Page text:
Symphony 8 A minor Opus 41 Uplifted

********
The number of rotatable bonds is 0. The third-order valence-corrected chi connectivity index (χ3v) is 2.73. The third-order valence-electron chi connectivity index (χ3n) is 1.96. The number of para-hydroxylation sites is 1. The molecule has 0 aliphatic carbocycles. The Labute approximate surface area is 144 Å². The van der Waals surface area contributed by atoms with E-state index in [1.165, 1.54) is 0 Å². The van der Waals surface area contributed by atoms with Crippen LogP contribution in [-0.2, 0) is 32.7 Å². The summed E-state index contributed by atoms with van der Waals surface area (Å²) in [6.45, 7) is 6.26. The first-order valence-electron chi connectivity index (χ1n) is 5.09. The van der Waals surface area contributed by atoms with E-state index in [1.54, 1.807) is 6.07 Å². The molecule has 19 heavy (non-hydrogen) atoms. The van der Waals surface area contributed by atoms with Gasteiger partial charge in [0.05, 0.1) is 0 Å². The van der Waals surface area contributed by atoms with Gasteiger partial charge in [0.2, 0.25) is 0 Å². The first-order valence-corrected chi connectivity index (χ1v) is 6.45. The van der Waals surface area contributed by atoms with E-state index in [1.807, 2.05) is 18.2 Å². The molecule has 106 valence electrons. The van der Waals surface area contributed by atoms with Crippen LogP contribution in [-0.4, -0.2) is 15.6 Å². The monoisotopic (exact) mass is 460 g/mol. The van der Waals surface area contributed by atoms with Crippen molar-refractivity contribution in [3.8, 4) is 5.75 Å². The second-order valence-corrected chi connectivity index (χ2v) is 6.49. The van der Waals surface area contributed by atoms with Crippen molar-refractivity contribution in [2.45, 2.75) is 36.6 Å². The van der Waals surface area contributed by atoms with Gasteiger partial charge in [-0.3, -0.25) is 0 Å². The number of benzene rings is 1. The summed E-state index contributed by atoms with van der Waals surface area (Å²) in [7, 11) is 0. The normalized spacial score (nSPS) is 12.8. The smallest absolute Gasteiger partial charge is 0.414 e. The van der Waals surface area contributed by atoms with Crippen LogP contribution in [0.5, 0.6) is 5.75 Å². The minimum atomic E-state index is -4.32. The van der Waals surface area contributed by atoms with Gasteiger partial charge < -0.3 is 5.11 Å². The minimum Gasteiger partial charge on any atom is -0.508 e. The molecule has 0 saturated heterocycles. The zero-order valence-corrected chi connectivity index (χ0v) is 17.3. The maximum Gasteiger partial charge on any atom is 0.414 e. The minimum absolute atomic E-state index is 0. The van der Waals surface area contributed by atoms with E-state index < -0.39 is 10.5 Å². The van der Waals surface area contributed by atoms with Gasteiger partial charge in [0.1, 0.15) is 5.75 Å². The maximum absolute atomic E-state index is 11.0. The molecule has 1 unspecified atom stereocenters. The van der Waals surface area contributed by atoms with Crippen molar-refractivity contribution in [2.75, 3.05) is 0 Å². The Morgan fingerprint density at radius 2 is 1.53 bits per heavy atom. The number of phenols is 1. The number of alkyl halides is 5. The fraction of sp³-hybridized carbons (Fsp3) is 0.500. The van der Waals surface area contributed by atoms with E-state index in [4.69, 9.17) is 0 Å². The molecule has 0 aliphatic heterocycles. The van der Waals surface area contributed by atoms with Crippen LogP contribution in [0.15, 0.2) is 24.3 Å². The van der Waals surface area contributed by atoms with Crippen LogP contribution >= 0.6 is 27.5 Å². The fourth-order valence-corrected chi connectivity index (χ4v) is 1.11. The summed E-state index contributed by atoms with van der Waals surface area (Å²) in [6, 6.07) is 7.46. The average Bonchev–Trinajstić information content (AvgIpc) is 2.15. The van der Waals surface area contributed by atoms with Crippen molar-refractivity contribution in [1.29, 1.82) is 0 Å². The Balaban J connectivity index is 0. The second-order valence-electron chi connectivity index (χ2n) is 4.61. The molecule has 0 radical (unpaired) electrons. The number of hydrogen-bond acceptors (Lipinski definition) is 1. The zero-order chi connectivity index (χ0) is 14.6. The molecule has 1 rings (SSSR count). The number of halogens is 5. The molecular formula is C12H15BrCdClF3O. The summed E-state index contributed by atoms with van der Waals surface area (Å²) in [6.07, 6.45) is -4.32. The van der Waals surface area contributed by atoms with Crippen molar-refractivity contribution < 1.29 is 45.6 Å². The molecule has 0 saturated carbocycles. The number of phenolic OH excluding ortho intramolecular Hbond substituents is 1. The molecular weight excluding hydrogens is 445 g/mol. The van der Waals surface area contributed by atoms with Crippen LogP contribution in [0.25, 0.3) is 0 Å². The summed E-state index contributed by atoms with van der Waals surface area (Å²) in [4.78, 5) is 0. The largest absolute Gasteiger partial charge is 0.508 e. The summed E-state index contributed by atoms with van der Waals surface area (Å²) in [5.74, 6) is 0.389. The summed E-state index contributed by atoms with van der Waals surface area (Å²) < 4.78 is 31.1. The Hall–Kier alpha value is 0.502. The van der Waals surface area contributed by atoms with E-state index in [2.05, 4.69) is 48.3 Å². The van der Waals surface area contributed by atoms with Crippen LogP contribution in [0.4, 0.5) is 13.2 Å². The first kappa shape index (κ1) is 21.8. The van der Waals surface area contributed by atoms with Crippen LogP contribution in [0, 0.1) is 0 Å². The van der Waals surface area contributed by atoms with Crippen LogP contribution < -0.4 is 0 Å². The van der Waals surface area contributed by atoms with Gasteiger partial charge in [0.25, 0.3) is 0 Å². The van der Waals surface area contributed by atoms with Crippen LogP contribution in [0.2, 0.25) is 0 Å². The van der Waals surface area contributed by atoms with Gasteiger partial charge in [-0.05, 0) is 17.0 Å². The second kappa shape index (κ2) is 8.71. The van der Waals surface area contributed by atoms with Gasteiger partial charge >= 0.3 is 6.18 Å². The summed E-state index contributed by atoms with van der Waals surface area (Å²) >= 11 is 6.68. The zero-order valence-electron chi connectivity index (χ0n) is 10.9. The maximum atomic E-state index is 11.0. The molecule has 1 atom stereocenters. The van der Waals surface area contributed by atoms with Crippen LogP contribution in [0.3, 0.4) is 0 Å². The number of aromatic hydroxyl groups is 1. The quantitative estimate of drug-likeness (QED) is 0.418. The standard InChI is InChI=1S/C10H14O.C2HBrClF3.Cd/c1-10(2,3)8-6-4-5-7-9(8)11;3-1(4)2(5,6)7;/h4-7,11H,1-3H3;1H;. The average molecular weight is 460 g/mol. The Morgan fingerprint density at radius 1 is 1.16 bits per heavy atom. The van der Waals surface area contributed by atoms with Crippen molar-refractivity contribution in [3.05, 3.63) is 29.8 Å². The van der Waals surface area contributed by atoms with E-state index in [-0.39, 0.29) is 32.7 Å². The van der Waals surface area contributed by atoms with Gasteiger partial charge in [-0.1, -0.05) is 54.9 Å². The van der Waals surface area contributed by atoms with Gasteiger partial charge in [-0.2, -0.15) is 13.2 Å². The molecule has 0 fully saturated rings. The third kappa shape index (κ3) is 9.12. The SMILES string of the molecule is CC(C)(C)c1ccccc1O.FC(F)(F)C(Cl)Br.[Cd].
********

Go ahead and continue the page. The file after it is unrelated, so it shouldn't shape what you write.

The Symphony No. 8 in A Minor; Opus 41 - The Uplifted Movement One - Adagio 18:28 "This work has a definite program to it's content", says the composer, Michelle Ende'. "As with many composers of major works, program, or story, is a way to get at the emotional heart of the work. It does not necessarily dictate the work's form, content, or even presentation, but instead acts as an underlying force which propels the work in a certain direction." The Symphony Number Eight begins in a quiet, meditative way, telling the story of two lovers who meet, fall in love, and conceive a child, a hero, maybe a heroin. The movement embodies the passions of the two lovers in the two solo cellos which intertwine their melodies around each other. Clarinets, Bassoons, and Flutes set a meditative, peaceful setting in which the two lovers culminate their passion. This is the beginning of the work, and tells us of the beginnings of greatness. The composer says, in her notes, "that this is the story of two magnificent beings meeting for the first time, discovering who they are in the love they create." The work is sectioned off into the solo cellos thematic performance, which is picked up in the second section by the strings. A third section states a new theme here. One of sadness and regret. Unlike traditional symphonic form, there is no development, only a statement of the two great themes; one of passion and one of sadness, suggesting that the love ends. The composer does not comment on this in her notes, and so we have no way of knowing. But the listener knows, as always, that there is a story here, a slight variation on the first theme, and representing a sadness. This third section is transported to the brass and strings in a great farewell, perhaps to youth, to love, to life itself. Whatever the answer, it is safe to assume that the love has faltered somehow and what remains are memories, spent passion, and the coming of a child - a hero. Movement Two - Presto 10:16 Timpani open this work with immediate movement in the strings, and winds, depicting travel. In the composer's notes, Ms. Ende' alludes to the presence of rumors of the coming of the hero. The movement is a depiction of the spread of rumor among the citizens of the nation. Here and there are sprinkled, in the slower theme, the seeds of rumination. Overall though, the movement presses on with the Trumpet announcing the theme yet again among staccato Cellos, giving way to the winds, developing a backdrop for a trumpet variation on the theme. A development section ensues and the theme is worked in this movement in ways the themes did not get worked in the first movement. A slow climax is built until the movement comes to an end in the same way it began, with Timpani pounding in the distance. Movement Three - Allegro Non Troppo 19:29 The coming of the hero is announced with great celebration and the towns and villages, the cities and centers of commerce turn out to greet the arrival of the hero in all their glory. The movement begins with this celebration in strings with great chords by the brass. A Center Section ensues in which some of the theme is developed and worked, which climaxes to a restatement of the opening as introduced by the Timpani in rolls and hits, echoing the second movement, only a little quicker in tempo, which eventually gives way to another theme from the Trumpet in a more galloping tempo, struck by the lower Strings, leading to a grand "Tutti" for the orchestra. Another development section ensues in the Winds and Strings and is worked with slowly evolving Brass taking the theme. The Brass carries this to it's triumphant conclusion. Movement Four - Andante Cantabile 7:10 This movement is almost an antitheses of the preceding movement. "Discordant and introspective, this movement depicts the weight of leadership on the hero. The lengthy days, the sacrifice of personal dreams, and the eventual swallowing of oneself to the greater good." So the composer's notes state. "The hero can be seen pacing the great halls of leadership, the bells tolling the time and toil of leadership; the strife and pain of loneliness that often comes with the authority of decision." This is a finely crafted piece and could stand alone if necessary. It's depiction of the loneliness and solitude of leadership is clear, with an economic use of the orchestral resources. Like leadership, the movement comes into being and fades away. Movement Five - Largo 6:60 This movement is a restatement of the third section of the first movement. "The movement is a recalling of the grand farewell of the first movement. It is the hero's memories of his childhood and the days with his mother and the gifts of youth, and all of it has gone now. I see the leader looking out a window toward his homeland, wishing for those days of laughter and joy. The leader bows his head with the weight of the present. The work ends in a grand manner, but leaving the listener with the heartache of loneliness. The Composer and The Constructionist School of Chicago Michelle Ende' was born and raised in Chicago with lifelong exposure to the Chicago Symphony Orchestra, the Chicago Opera, and the myriad other cultural environments which existed then and thrive now in the "City of Broad Shoulders"(Carl Sandburg). It was here that Ms. Ende's musical sensibilities were formed and nurtured. Chicago has always been a source of free thinking, and it has been Dr. Ende's privilege to be a part of that heritage. The Constructionist School of Chicago was originated in Chicago by Dr. Ende' as a way to address modern composition. Rather than seeking out new tonalities, or annoying the listener with discordant snatches of thematic material, the composer has sought a new way of composing, using bits and pieces of modes, riffs, sequences, and binding them together in themes. Rather than stating themes and then working them into different forms, Dr. Ende' takes pieces of themes and weaves them together into a theme. This gives the listener a sense of the piece evolving into something greater, rather than the destructiveness of stating and then dissecting a theme until it is unrecognizable. In this manner, the listener already recognizes the theme when it reaches it's full embodiment, as the listener has heard pieces of it all along as the work progresses. In this way, Ms. Ende's composition is one of construction and evolution, rather than variation. - Peter Stanislauw for the composer.